A recent survey by MusicWatch looked at the demographics of CD and digital music buyers back in 2004 and compared them to 2014. What they found shouldn't be too surprising, because it's almost exactly what you'd expect.
Music streaming service Rdio today announced expansion into 24 new countries and territories. As part of its expansion across the Caribbean, Central America and Asia Pacific, Rdio is exclusively partnering with Digicel, a mobile carrier with a customer base of 14 million. Today's additions mean that Rdio is available in a total of 85 markets.
Spotify has followed the lead of hot apps like Snapchat adding swiping gestures. An upgraded iOS app adds Touch Preview which allows users to preview a song from a playlist, album or artist with the touch of a finger. Drag your finger across the screen to sample songs, and once done you’ll be taken back to where you left off. Touch Preview also makes building playlists easier: when previewing a track swipe left saves it to Your Music or right to play next.
Details & A Video Preview
Google and YouTube have been plotting ways to encourage people to pay for streaming music. YouTube Music Key, currently in beta, charges $7.99 and up for a premium overlay to YouTube. Now a feature rich Chrome extension, Streamus, does most of that for free. Developed by an independent third party developer, Streamus has been in beta for almost three years; and the care spent building the app shows.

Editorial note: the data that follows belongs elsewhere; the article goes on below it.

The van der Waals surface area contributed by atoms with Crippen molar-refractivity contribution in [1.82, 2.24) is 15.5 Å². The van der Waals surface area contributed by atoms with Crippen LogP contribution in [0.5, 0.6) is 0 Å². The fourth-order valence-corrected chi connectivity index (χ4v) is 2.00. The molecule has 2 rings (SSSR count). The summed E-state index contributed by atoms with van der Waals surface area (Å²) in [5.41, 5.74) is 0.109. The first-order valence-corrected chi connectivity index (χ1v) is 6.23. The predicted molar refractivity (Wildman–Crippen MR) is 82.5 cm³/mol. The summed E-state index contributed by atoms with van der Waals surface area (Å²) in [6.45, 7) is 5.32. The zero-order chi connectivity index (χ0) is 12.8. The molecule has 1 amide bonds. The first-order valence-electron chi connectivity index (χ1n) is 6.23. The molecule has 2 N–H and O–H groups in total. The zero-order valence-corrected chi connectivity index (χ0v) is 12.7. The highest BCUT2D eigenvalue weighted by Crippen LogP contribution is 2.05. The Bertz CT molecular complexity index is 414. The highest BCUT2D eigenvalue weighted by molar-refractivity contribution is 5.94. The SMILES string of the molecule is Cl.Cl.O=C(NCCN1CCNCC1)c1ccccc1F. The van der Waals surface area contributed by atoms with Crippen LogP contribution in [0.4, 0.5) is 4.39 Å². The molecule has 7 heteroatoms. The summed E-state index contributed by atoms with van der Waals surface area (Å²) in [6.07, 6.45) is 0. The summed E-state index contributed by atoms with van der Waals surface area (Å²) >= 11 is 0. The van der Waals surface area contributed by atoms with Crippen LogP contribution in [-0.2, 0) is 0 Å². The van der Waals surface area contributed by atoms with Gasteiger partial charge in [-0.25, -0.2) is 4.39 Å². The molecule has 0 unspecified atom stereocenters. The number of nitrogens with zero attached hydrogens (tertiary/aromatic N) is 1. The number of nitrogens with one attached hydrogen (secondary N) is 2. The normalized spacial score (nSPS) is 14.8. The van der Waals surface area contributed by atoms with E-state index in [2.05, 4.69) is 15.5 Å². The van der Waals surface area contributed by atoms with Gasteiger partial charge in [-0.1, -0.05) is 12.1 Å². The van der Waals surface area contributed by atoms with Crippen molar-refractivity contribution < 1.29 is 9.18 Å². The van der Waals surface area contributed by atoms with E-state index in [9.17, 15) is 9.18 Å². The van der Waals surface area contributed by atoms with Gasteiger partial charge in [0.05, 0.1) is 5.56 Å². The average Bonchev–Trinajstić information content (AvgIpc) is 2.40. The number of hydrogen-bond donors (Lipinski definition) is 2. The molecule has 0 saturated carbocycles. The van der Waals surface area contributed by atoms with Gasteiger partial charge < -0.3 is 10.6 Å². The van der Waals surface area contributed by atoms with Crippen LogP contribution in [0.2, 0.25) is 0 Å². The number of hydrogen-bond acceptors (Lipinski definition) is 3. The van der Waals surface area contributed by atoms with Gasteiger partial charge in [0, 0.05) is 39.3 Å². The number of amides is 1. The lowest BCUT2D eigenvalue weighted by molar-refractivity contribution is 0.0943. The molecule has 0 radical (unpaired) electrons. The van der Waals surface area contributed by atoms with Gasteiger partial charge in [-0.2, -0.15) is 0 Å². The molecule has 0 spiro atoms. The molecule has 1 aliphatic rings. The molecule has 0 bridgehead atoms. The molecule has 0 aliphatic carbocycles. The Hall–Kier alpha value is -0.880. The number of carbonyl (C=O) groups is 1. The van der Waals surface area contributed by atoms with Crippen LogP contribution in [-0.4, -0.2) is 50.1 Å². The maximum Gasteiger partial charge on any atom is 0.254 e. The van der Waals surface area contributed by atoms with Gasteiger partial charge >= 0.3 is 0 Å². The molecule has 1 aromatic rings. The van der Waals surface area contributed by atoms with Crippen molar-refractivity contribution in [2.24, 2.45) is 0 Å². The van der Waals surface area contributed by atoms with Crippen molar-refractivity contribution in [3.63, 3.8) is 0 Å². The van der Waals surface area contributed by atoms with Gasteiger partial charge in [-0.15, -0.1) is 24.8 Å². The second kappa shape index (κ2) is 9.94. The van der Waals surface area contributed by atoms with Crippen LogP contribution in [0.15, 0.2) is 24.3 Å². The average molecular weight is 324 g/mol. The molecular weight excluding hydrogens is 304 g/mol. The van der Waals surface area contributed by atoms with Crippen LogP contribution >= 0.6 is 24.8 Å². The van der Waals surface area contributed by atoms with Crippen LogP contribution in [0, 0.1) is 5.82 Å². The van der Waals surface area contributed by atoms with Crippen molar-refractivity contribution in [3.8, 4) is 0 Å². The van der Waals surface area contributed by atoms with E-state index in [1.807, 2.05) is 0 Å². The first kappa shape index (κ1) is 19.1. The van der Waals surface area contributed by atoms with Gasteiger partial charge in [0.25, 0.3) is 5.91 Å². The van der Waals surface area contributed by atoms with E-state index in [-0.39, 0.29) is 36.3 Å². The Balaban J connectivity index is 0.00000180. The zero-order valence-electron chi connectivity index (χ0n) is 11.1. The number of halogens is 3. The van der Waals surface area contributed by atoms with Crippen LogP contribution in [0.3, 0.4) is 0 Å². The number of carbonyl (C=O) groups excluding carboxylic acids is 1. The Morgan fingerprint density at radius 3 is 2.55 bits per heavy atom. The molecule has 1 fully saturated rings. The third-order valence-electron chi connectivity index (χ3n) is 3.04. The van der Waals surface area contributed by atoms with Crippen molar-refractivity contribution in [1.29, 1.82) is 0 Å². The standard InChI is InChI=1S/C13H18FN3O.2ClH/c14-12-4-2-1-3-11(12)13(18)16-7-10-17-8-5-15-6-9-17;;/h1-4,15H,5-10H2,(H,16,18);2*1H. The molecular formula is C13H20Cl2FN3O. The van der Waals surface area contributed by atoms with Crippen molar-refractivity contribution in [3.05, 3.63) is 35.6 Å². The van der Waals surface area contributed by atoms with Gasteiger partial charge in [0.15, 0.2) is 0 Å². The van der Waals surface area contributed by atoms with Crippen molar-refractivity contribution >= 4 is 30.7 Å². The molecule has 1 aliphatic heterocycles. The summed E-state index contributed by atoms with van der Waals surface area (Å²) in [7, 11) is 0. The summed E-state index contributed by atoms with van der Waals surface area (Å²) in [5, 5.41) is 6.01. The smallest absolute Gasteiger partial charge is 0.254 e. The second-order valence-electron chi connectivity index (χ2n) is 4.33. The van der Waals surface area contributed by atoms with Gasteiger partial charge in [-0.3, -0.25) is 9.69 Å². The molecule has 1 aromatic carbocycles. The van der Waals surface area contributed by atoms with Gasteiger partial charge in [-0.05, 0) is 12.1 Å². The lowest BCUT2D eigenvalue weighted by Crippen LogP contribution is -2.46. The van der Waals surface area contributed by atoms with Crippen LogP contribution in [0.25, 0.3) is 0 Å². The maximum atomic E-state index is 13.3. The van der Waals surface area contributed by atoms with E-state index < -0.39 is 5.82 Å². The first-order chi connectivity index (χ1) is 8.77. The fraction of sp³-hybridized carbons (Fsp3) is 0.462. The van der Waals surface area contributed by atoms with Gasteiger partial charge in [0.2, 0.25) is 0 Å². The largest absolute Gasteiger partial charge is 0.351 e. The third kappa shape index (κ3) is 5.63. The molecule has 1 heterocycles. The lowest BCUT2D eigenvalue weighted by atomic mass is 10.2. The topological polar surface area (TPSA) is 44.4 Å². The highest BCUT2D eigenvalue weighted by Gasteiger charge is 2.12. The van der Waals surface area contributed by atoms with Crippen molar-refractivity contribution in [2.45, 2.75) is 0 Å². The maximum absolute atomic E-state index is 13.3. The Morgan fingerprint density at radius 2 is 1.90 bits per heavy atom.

Sonos appears poised to correct the only real flaw that I've found in it's otherwise superior wireless music system: the ability to contol Sonos from within my favorite music apps. A new jobs ad posted by the company points to the creation of an API that would allow digital music services to do just that.
Guest Post by Courtney Harding on This Week In Music Tech Tumblr
With the publication of Ethan Kaplan’s totally brilliant “Generic Article About Spotify” a few weeks ago, I thought we’d truly hit the limit on how many ways we could skin the streaming cat. But alas, here’s comes noted old white man and Pink Floyd member Nick Mason to complain about Spotify (and Apple. How cute, he thinks it’s 2006!) They don’t pay artists. They “devalue” music. Only one more cliche and I get a bingo!
In an interview with GQ, Pink Floyd's Nick Mason talks about Apple's failed release of U2's latest album "Songs of Innocence" and the implications it imposed. He was quick to clarify where he stood on the issue telling GQ, "Let me be completely clear about my position: if Apple had come to me and said, 'Nick, we want to release your album in exchange for £50m', I couldn't have thought of a better idea.' but Mason still believes Apple's execution of the release left much to be desired and raised some red flags for the music industry.